As my fifth Epic Owl blog posting I decided to write about something that is very topical for us at this very moment [July 2015]. Our very first game has now been submitted to soft launch in specific markets and while we wait for the metrics, I’m going to describe how we did it, production wise.
Here goes, enjoy!
When we started, we knew that we had money to operate for about a year, including the possible public funding we were going to apply for. This meant that our first game couldn’t be a behemoth of 2+ years of development time, we needed to start with something that can be produced from scratch into a full-fledged product within the timeframe of about 9 months. With the planned soft launch period of 3 months, that left us with 6 months of development time for our Minimum Viable Product.
In January 2015 we had the quick prototype ready and the preliminary playtesting suggested that it’s a winner. We needed to start the planning of the production.
The first thing we did was we divided the project to a set of phases, planned their content and their length:
Phase 1: First Playable, 5 weeks
Building of the production environment and developing the first playable version of the game in the production environment.
Phase 2: Pre-Alpha, 4 weeks
We divided the full feature set of the game in two parts. In Pre-Alpha, roughly half of the feature set was to be implemented.
Phase 3: Alpha, 6 weeks
In Alpha the full feature set was to be completed.
Phase 4: Beta, 6 weeks
In Beta we were to develop the rest of the content for the game.
Phase 5: Soft launch preparation, 2 weeks
Final phase before soft launch, in which we were to polish the game for soft launch.
In retrospect it’s easy to see how well the production went. Even though we did have our share of setbacks and changes in the scope and we iterated on many aspects of the game, our soft launch submission date was only 4 days later than what we planned 6 months earlier for it to be.
When talking about Scrum, one of the questions to be answered is the question about the length of the Sprint. Usually we’re talking about something between 1 and 4 weeks. Balancing is the key; the longer the sprint, the more you sacrifice the agility. Shorter the sprint, the more you have overhead. But the most important thing is to consider what suits the team and the project.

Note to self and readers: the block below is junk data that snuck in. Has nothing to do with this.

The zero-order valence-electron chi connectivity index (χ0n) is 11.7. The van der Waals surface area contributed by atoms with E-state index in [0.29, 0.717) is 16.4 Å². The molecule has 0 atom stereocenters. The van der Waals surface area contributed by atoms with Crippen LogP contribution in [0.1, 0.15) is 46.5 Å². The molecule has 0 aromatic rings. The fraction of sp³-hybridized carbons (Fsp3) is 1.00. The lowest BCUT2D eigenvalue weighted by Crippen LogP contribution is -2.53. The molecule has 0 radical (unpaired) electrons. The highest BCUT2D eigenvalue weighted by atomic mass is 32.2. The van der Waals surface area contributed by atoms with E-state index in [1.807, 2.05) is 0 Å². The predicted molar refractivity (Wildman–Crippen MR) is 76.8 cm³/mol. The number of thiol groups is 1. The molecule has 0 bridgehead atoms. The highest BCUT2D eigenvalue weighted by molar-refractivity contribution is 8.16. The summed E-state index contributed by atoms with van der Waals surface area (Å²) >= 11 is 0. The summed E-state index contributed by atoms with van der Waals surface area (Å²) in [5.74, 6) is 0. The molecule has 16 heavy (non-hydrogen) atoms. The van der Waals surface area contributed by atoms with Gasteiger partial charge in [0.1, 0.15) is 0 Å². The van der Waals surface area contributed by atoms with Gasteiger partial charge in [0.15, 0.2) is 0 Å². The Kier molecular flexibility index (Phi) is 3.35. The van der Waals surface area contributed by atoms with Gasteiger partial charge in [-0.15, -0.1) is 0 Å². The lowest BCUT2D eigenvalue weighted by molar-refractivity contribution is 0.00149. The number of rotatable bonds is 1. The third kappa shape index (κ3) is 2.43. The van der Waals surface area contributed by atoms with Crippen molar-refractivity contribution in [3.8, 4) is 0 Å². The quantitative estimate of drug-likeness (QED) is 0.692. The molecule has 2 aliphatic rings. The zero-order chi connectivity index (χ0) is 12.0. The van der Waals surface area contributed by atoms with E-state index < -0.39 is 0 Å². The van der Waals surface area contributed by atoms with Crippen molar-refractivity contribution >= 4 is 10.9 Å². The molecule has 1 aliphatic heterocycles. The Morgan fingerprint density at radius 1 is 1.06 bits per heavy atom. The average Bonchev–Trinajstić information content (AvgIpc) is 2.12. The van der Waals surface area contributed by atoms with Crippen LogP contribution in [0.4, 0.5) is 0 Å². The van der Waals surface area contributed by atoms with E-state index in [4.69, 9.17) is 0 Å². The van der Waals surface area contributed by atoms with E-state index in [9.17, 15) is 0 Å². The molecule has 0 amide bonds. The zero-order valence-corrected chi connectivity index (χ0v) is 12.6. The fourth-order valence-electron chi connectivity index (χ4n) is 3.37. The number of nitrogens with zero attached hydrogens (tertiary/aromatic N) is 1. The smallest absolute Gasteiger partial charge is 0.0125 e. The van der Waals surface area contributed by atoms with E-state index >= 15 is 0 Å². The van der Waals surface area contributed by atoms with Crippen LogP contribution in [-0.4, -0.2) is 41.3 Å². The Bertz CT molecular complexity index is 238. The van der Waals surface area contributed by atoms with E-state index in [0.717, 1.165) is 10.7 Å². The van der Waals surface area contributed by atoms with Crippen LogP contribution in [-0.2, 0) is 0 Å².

Initially, what we decided to do was to start with weekly sprints for maximum agility and then move to 2-week sprints when the project got more robust after the First Playable and we would be able to plan for 2 weeks ahead.
After reaching the First Playable milestone, however, our way of working was so established around the weekly cycle and we still felt we needed the agility provided by the 1-week sprint, we decided to continue using it. So in fact, we are still working with 1-week sprints and it works, there’s no real pressure to be changing it.
I have used Scrum with about 10 development teams and one of the most difficult things there is is scheduling the Daily Scrum. This project was no exception.
Usually I would like the Daily to take place early in the morning, for everybody to start their day by planning what they are going to do and also let others in on it. Therein lies the problem. Working with game teams especially, everybody’s got their own rhythm. As a leader, I’m all for allowing people to work when it suits them the best. As a manager, it gives me nightmares!
In a perfect world all people would wake up early, be at the office at 8am and we’d have the Daily at 8:15am. At some point with one team I was able to have the Daily at 9am, which is already a very good accomplishment. Usually with game teams, we’d have the Daily at 10am, which is OK. At Epic Owl, we scheduled the Daily to start at 11am.